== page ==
Location: Poisonous Plant ResearchTitle: Studies on the teratogenicity of anabasine in a rat model
|Green, Benedict - Ben|
|HAMMOND, CHRISTIAN - Volunteer|
|HAMMOND, ZACHARY - Volunteer|
Submitted to: Toxicon
Publication Type: Peer Reviewed Journal
Publication Acceptance Date: 5/23/2014
Publication Date: 9/1/2014
Publication URL: http://handle.nal.usda.gov/10113/62813
Citation: Welch, K.D., Lee, S.T., Panter, K.E., Gardner, D.R., Knoppel, E.L., Green, B.T., Hammond, C.K., Hammond, Z.J., Pfister, J.A. 2014. Studies on the teratogenicity of anabasine in a rat model. Toxicon. 87:32-37.
Interpretive Summary: A number of plant toxins have been shown to be teratogenic to livestock. The maternal consumption of plants that contain piperidine, pyridine, or quinolizidine alkaloids has the potential to cause developmental defects in animals. Many of the actions of these alkaloids are mediated by nicotinic acetylcholine receptors (nAChR). In the developing fetus, teratogenic piperidine alkaloid-mediated desensitization of fetal muscle-type nAChR is postulated to inhibit fetal movement, resulting in skeletal flexure defects and cleft palate. There are numerous follow-up studies that need to be conducted to further characterize the teratogenic nature of the individual piperidine, pyridine, and quinolizidine alkaloids. Many of these alkaloids are enantiomers, and characterization of the differences in teratogenicity of the individual enantiomers is also needed. However, many of these alkaloids are present in the plants as a mixture, and some of the alkaloids are not very abundant. Thus it is difficult to obtain sufficient quantities of many of these alkaloids to perform teratology studies in livestock species. Therefore a small rodent model to study the teratogenicity of these alkaloids, including their enantiomers, would be valuable for investigating alkaloids present in only limited quantities. Consequently, the objective of this study was to determine if a rat model can be utilized to study and characterize the teratogenic nature of individual plant toxins that are nAChR agonists. However, the data presented in this study suggest that the rat model is not a good model to study the teratogenicity of plant toxins that cause birth defects in livestock by inhibition of nicotinic acetylcholine receptors.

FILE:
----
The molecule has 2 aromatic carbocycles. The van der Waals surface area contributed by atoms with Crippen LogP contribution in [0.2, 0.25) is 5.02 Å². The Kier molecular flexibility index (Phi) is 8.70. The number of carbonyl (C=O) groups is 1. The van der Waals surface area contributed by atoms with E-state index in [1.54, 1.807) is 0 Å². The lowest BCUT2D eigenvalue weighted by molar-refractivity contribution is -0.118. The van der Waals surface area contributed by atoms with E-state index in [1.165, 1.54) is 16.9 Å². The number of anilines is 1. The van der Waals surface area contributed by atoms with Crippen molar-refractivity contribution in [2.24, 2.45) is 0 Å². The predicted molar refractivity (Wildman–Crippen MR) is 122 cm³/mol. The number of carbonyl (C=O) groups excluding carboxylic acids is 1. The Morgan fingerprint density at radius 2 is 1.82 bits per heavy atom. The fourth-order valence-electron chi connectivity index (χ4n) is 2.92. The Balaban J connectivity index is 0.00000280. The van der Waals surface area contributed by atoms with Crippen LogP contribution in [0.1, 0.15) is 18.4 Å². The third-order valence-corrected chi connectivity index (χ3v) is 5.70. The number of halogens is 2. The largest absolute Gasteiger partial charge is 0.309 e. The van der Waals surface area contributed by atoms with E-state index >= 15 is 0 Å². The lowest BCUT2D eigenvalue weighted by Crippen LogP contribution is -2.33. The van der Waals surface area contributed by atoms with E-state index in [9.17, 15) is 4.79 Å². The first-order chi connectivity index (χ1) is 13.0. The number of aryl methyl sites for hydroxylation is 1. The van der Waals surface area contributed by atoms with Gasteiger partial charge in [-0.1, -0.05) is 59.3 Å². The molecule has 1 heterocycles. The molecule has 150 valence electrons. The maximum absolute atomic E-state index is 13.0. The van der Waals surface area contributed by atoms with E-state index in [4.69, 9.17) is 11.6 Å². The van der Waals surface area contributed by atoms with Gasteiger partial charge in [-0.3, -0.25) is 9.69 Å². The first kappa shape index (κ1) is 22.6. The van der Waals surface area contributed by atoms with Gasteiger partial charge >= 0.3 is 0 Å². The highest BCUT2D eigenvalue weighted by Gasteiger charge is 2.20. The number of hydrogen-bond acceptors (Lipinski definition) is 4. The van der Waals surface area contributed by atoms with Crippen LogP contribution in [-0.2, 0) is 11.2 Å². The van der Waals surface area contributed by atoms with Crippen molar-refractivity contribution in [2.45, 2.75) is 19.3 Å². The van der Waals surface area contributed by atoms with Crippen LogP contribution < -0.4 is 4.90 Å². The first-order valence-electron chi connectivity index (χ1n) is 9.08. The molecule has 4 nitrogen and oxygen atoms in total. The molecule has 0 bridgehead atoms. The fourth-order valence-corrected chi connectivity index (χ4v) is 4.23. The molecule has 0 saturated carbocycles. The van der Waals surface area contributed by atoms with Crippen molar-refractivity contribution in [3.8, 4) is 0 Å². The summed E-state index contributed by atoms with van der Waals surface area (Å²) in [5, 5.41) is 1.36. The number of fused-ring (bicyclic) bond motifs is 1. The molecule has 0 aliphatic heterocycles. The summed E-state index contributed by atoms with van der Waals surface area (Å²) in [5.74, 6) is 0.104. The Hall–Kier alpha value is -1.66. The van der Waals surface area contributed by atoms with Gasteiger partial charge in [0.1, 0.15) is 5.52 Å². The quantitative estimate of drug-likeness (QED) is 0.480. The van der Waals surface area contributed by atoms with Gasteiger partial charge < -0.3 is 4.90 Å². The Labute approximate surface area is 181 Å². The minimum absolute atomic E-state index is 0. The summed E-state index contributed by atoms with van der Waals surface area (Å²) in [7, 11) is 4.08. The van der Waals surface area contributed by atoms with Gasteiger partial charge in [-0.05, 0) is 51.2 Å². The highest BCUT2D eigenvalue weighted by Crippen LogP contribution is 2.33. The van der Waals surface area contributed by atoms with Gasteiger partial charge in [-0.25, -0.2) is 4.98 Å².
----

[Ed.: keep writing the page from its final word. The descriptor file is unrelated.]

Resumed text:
Technical Abstract: A number of plant toxins have been shown to be teratogenic to livestock. The teratogenic action of some of these alkaloids is mediated by nicotinic acetylcholine receptors (nAChR). However, for many of these alkaloids it is difficult to obtain sufficient quantities of individual alkaloids to perform teratology studies in cattle, sheep or goats. Therefore the objective of this study was to determine if a rat model can be utilized to study and characterize the teratogenic nature of individual plant toxins that are nAChR agonists. In this study, we evaluated the teratogenicity of anabasine from tree tobacco, by feeding pregnant rats rodent chow that contained 0, 50, 125, 250, 500, or 1000 µg of anabasine / g of chow from gestational day (GD) 6-21. Chow consumption and animal body weight were measured every two days from GD6 through GD21. Fetal movement was evaluated via ultrasonography in several of the dams from the control and 500 µg/g groups, with fetal movement observed in all of the dams. On GD21 the dams were euthanized by CO2 asphyxiation and the gravid uteri were removed by cesarean section. The gravid uteri and individual pups were weighed. The number of implantation sites and resorptions was recorded. The pups were evaluated for bone malformations including cleft palate and scoliosis. The results of this study indicate that anabasine does not induce cleft palate formation in rats. Additionally, there was no difference in the number of dams that had pups with scoliosis in the treated groups compared to the control group. It is possible that in the rat model, anabasine administered orally via the chow does not result in sufficient reduction in fetal movement to cause significant malformations such as cleft palate. Overall, the data from this study suggest that the rat is not a good model to study the teratogenicity of plant toxins that are nAChR agonists.